Timely Tendings: Treat mango blooms for disease with fungicide

SCOTT KEELER | Times Cogshall mangoes hang off a tree in St. Petersburg, August 4,2013, ripe for picking. The tree was developed on Pine Island, Fl.
Published January 12, 2018
Updated January 16, 2018

Treat mango blooms for disease; papayas ready for indoor planting

Watch for anthracnose on mango blooms this month. This disease appears as small, black, sunken areas on the flower spike. If left unchecked, it can kill the flowers, preventing the development of fruit. Begin treatment with copper fungicide when the bloom spikes first appear and continue spraying at weekly intervals until the fruit is fully formed, then spray monthly until June or July.

Seeds from papaya can be started indoors this month. Clean the pulp off each seed and plant about a quarter-inch deep in a container of potting soil. Fresh seeds usually germinate in 10 to 15 days. Under ideal growing conditions, fruit should be produced in eight to 10 months. Seedlings planted in early March should produce edible fruit by November.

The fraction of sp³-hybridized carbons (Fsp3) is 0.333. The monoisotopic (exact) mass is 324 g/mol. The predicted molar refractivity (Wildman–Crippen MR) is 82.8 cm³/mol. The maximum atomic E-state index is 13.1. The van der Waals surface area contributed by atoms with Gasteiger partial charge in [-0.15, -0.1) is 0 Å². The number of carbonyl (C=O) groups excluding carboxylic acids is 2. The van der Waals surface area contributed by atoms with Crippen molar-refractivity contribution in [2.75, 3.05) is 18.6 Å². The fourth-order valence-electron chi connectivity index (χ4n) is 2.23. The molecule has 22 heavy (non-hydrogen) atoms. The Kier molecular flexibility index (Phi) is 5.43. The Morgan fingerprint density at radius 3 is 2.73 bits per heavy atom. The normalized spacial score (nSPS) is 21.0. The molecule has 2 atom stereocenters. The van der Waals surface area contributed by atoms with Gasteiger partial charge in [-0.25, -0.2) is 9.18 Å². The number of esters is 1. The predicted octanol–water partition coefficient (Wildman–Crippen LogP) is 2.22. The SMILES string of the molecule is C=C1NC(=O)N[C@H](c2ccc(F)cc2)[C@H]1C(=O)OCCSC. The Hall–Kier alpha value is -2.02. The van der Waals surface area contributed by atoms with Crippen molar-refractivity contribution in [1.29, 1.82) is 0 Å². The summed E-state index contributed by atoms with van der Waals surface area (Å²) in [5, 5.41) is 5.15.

Compiled by Theresa Badurek, urban horticulture extension agent, UF/IFAS Pinellas County Extension Service. For additional landscape and garden information, visit For regular tips and information about what’s growing in Pinellas, go to


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